Boil the potatoes, and mash them fine. At the same time, having tied the hops in a little bag, boil them for half an hour in the two quarts of water, but in another saucepan. Mix the flour, sugar, and salt well together in a large mixing-bowl, and pour on the boiling hop-water, stirring constantly.

Set a sieve over the pan in which you have the flour and mashed potatoes, and strain into them the hop-water in which they were boiled. Then stir the mixture very hard, and afterwards pass it through a cullender to clear it of lumps. Let it stand till it is nearly cold. Then stir in four table-spoonfuls of strong yeast, and let it stand to ferment. Then put it into a stone jug and cork it.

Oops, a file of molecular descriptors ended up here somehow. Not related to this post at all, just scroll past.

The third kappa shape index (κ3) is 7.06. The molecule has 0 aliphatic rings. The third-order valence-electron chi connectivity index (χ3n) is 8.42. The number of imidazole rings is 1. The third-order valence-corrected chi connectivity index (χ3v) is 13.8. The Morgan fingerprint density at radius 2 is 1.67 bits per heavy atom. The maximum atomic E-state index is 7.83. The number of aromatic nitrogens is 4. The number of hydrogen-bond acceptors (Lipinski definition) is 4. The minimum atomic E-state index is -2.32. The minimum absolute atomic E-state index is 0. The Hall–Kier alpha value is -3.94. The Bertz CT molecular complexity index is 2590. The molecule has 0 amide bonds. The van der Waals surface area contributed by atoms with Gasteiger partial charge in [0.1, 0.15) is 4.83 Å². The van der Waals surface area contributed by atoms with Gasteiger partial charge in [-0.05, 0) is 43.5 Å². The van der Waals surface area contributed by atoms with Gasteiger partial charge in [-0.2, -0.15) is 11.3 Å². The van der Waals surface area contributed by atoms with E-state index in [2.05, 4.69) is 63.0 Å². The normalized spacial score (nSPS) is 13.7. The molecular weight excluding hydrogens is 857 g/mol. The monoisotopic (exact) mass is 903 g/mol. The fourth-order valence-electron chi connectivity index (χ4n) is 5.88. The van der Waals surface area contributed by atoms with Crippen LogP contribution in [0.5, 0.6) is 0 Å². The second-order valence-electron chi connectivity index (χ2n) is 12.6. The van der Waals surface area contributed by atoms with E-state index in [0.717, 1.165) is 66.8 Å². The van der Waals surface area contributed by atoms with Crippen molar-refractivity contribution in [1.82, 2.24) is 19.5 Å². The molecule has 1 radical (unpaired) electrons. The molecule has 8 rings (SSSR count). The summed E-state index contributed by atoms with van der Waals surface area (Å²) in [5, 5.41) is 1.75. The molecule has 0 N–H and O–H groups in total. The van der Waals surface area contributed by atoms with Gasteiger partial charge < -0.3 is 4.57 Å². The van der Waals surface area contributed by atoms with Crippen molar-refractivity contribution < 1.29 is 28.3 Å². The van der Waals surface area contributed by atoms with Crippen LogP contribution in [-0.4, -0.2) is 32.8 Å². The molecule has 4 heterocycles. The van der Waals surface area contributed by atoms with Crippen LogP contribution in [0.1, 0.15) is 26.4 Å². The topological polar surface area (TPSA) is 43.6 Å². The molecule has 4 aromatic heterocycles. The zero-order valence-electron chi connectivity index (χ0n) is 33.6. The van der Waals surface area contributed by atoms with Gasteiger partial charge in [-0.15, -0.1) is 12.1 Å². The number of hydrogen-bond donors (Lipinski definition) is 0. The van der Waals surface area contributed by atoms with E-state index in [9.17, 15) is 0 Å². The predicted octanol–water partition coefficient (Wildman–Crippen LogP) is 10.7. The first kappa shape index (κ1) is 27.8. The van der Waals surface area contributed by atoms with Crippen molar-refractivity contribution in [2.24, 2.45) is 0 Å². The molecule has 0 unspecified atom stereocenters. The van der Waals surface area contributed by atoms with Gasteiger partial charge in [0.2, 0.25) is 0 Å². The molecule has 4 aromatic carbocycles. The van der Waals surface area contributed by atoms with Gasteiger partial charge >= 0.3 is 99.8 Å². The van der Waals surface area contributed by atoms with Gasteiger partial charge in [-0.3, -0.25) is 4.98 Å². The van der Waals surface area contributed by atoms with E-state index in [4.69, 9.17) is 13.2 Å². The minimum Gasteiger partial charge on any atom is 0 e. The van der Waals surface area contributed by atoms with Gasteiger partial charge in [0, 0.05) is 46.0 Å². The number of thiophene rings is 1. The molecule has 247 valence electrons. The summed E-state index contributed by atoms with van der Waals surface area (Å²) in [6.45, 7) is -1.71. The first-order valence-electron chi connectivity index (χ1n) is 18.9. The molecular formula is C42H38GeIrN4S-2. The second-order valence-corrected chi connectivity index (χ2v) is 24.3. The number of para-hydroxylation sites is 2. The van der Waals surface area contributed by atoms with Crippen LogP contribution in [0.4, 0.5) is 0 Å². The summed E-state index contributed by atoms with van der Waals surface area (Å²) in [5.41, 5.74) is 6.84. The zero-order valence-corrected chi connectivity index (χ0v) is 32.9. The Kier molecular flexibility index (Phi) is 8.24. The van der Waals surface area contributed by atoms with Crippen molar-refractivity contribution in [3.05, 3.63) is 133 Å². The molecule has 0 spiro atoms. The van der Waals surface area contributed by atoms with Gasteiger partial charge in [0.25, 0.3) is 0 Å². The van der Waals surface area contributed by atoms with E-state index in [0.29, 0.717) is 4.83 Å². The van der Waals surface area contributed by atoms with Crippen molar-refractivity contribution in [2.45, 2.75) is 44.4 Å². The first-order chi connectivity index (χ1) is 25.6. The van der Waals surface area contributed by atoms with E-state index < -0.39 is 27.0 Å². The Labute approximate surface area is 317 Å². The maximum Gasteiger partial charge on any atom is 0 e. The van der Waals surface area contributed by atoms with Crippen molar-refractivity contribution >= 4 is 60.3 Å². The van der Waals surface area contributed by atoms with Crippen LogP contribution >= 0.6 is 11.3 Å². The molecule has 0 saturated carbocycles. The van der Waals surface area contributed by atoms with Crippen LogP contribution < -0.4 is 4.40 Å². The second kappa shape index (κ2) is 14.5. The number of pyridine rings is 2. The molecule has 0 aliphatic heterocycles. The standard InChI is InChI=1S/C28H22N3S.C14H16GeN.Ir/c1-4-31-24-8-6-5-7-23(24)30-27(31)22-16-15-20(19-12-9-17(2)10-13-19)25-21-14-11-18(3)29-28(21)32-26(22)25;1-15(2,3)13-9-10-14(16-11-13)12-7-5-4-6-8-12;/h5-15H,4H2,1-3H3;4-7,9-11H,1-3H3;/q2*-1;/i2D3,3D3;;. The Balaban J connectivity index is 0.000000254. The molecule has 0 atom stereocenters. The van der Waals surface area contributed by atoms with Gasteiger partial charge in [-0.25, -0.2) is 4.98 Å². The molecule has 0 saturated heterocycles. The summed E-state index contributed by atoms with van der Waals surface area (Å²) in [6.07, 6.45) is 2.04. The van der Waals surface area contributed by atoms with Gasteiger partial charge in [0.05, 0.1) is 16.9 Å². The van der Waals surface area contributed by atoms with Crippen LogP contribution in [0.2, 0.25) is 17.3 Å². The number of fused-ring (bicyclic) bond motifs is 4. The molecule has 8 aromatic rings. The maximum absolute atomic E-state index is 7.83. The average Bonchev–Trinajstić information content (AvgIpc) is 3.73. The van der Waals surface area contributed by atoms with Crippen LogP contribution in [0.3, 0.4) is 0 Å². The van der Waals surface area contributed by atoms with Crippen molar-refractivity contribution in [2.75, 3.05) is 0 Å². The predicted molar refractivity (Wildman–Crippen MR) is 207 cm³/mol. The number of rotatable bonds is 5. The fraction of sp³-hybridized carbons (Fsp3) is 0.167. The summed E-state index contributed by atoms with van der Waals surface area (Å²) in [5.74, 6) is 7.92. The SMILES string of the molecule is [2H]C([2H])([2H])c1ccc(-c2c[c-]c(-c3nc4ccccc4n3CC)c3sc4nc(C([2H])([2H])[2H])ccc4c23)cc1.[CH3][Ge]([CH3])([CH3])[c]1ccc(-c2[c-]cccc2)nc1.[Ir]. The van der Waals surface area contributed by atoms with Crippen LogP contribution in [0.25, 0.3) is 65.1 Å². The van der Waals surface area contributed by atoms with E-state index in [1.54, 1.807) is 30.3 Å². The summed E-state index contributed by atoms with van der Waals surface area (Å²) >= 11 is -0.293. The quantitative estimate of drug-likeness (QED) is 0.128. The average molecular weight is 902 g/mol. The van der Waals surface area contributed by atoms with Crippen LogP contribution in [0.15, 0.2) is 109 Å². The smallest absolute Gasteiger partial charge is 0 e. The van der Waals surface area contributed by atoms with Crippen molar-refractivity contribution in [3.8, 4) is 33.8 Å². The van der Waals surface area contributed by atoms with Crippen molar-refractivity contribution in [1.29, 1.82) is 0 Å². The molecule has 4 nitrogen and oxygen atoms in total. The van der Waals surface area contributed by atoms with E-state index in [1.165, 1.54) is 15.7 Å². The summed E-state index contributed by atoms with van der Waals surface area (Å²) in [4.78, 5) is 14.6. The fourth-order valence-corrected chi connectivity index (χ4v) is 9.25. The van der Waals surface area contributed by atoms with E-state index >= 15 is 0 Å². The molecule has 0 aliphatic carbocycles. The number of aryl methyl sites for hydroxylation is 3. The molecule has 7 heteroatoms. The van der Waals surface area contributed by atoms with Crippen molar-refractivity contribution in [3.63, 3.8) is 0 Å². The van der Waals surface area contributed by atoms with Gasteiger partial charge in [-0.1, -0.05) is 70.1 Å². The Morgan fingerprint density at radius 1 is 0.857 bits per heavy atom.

Miss Fortune, however, was still quietly seated by the fire stirring her meal and hop-water, and Ellen could not be quick; the words stuck in her throat came out at last. "Aunt Fortune, I wanted to ask you if I may go to school." "Yes." Ellen's heart sprang with a feeling of joy, a little qualified by the peculiar dry tone in which the word was uttered. "When may I go?" "As soon as you like."

Boil four large potatoes with a tea-cupful of hops tied loosely in a bag; mash the potatoes in a pan, with a spoonful of salt, and four of flour; pour the hop-water on it, and mix all together; when nearly cold, put in two table-spoonsful of yeast; put it in a quart jar, and let it rise; it will do to use in five or six hours.

"What is that, Aunt Fortune?" said she, after she had watched her with a beating heart for about five minutes. "What is what?" "I mean, what is that you are straining through the colander into that jar?" "Hop-water." "What is it for?" "I'm scalding this meal with it to make turnpikes."